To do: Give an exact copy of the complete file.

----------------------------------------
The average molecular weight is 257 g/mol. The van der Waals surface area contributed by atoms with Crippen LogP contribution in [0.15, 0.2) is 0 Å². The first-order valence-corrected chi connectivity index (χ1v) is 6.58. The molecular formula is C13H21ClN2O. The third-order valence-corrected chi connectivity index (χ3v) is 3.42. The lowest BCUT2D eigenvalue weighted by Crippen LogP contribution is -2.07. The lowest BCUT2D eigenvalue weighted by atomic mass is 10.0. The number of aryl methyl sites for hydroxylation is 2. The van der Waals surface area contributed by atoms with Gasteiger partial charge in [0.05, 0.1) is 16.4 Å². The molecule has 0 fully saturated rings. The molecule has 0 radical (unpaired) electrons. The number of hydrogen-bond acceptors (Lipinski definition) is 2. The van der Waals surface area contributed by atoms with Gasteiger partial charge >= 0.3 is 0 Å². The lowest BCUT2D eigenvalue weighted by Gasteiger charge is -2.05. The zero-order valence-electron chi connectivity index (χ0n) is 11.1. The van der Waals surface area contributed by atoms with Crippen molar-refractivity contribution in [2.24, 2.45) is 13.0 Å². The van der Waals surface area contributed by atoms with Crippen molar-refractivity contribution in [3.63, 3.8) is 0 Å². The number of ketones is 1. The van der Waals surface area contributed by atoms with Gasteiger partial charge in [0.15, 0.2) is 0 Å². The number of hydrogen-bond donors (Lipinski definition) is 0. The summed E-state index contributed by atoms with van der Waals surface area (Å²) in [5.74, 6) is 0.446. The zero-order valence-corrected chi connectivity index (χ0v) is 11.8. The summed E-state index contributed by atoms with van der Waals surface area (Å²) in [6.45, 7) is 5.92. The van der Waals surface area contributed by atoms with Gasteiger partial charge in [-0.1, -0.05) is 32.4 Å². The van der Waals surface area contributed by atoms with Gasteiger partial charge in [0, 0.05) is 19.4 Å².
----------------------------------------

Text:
The average molecular weight is 257 g/mol. The van der Waals surface area contributed by atoms with Crippen LogP contribution in [0.15, 0.2) is 0 Å². The first-order valence-corrected chi connectivity index (χ1v) is 6.58. The molecular formula is C13H21ClN2O. The third-order valence-corrected chi connectivity index (χ3v) is 3.42. The lowest BCUT2D eigenvalue weighted by Crippen LogP contribution is -2.07. The lowest BCUT2D eigenvalue weighted by atomic mass is 10.0. The number of aryl methyl sites for hydroxylation is 2. The van der Waals surface area contributed by atoms with Gasteiger partial charge in [0.05, 0.1) is 16.4 Å². The molecule has 0 fully saturated rings. The molecule has 0 radical (unpaired) electrons. The number of hydrogen-bond acceptors (Lipinski definition) is 2. The van der Waals surface area contributed by atoms with Gasteiger partial charge >= 0.3 is 0 Å². The lowest BCUT2D eigenvalue weighted by Gasteiger charge is -2.05. The zero-order valence-electron chi connectivity index (χ0n) is 11.1. The van der Waals surface area contributed by atoms with Crippen molar-refractivity contribution in [2.24, 2.45) is 13.0 Å². The van der Waals surface area contributed by atoms with Crippen molar-refractivity contribution in [3.63, 3.8) is 0 Å². The number of ketones is 1. The van der Waals surface area contributed by atoms with Gasteiger partial charge in [0.15, 0.2) is 0 Å². The number of hydrogen-bond donors (Lipinski definition) is 0. The summed E-state index contributed by atoms with van der Waals surface area (Å²) in [5.74, 6) is 0.446. The zero-order valence-corrected chi connectivity index (χ0v) is 11.8. The summed E-state index contributed by atoms with van der Waals surface area (Å²) in [6.45, 7) is 5.92. The van der Waals surface area contributed by atoms with Gasteiger partial charge in [-0.1, -0.05) is 32.4 Å². The van der Waals surface area contributed by atoms with Gasteiger partial charge in [0, 0.05) is 19.4 Å².